What’s that little pickle hanging on my avocado tree? That’s not a pickle; that’s a cuke: an avocado fruit that developed without a seed inside.

It’s growing on a type of avocado tree called Ettinger, and here is what a normal Ettinger avocado looks like:

The cuke and the normal fruit above are growing on the same tree in my yard. That Ettinger tree is growing near a Fuerte tree, which is another type that often makes cukes. Certain varieties make cukes far more often than others. Ettinger and Fuerte are well known as cuke makers.

In contrast, I’ve never seen a cuke on many other varieties, including Hass. I know that Hass can cuke because I’ve seen photographic evidence, but it’s rare.

(See a Hass cuke in “Avocado Fruit Abnormalities and Defects Revisited” by R. Hofshi and M.L. Arpaia.)

What causes avocado trees to make cukes?

It is not well understood exactly what causes some avocados to develop without seeds and some varieties to make cukes far more often than others. The main cause seems to be a defect in the ovule of the flower that turns into the cuke.

In short, what usually happens in the formation of a cuke is that an avocado flower is pollinated and the ovule is fertilized . . .

The ovule is inside the swollen base in the center of each avocado flower (which is the ovary).

. . . and a fruit begins to form. But soon thereafter, the ovule that is meant to become the seed inside the fruit begins to degenerate. The avocado fruit continues to grow despite the tiny seed inside having died off. In the end, the remains of the deteriorated nascent seed are usually almost invisible such that the cuke avocado looks totally seedless when you cut it open — except for a narrow sheath of an empty seed coat in the middle.

Ettinger cuke.

(Read more about the process of cuke development in “Seedless fruit in ‘Fuerte’ and ‘Ettinger’ avocado” by E. Tomer, S. Gazit, and D. Eisenstein.)

(See also this technical paper: “An anatomical study of ovary-to-cuke development in consistently low-producing trees of the ‘Fuerte’ avocado with special reference to seed abortion” by E. Steyn, P. Robbertse, and D. Smith.)

Other causes of avocado cukes have been suggested in the past, especially factors related to pollination, weather and temperature during bloom, but these have little explanatory power to me. If “incomplete pollination,” “sudden changes in weather,” or “temperatures that are too low” (three suggested causes) were so consequential, then what explains these two situations?

1. In “Seedless fruit in ‘Fuerte’ and ‘Ettinger’ avocado,” the authors mention “2 trees known to bear mostly seedless fruits (one ‘Ettinger’ tree at Kibbutz Rosh Haniqura and a ‘Fuerte’ tree at the Agricultural Research Organization orchard in Bet Dagan).” In other words, there are groves with many Ettinger and Fuerte trees that make mostly regular avocados, but two trees that make mostly cukes. Surely, the weather and temperatures are nearly the same throughout each grove so how could that be of much influence?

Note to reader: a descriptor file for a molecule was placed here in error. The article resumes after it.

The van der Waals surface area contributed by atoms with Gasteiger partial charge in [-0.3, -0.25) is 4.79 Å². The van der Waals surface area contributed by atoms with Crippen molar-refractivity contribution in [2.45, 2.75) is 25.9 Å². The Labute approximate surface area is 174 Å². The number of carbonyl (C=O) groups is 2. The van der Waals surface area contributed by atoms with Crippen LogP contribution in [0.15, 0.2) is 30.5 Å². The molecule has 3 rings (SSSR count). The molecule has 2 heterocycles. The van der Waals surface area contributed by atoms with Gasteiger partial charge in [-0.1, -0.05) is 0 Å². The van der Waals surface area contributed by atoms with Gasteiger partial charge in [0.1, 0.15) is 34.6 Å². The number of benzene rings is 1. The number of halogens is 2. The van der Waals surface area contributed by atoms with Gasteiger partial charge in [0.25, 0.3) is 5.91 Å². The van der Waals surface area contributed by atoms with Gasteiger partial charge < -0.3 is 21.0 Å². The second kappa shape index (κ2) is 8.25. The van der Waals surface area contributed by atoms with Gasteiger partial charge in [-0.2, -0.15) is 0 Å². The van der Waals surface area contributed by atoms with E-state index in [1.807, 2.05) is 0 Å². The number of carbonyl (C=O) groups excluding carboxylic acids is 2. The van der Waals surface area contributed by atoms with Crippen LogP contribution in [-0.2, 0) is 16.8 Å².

2. One of my childhood friends grew up in a house built within an old Fuerte grove. There were Fuerte trees that produced well all over, but a few years ago I noticed one tree that had lots of cukes and only cukes. I asked my friend about the tree. “That tree never produced a regular avocado in my whole life,” he said. Have bees just ignored this tree and only this tree for decades?

Physical defect in the flowers of certain trees and especially the flowers of certain trees of certain varieties seem to me to be the main cause of cukes — not pollination, weather, or temperature.

Can you eat cukes?

Cukes may be borne from defect, but they taste just as good as any seeded avocado. They are sometimes called “cocktail” avocados. A Fuerte cuke will taste just as good as its bigger brethren.

Fuerte cuke and normal avocado.

When to pick cukes?

Likewise, cukes of any given variety will be mature and ready for harvest at the same time as regular fruit. With Fuerte as an example again (since Fuerte is our most common cuke maker in California), if the regular fruit is ready to pick from about December through April, then you can pick cukes from a Fuerte tree during the same period. Cukes also take approximately the same amount of time to ripen on a kitchen counter.

A super cuker in San Jose

I would personally prefer an avocado tree that made an abundance of regular, seeded fruit, but if you loved cukes you would love to have this tree in your yard.

Let’s call it the San Jose Super Cuker. A friend who lives near the tree showed it to me. I had never seen an avocado tree so laden with cukes.

Can you spot the clusters of cukes hanging throughout the canopy? Here’s one close up.

For some minutes we peered through the canopy and only saw cukes, until we eventually spotted a couple regular fruit hiding near the top of the large tree. Hundreds of cukes, a couple of regular avocados. The fruit nor the foliage looked like Fuerte or Ettinger. My guess is that the tree is a seedling, but a seedling with fine tasting little pickles.

In this video, I eat some:

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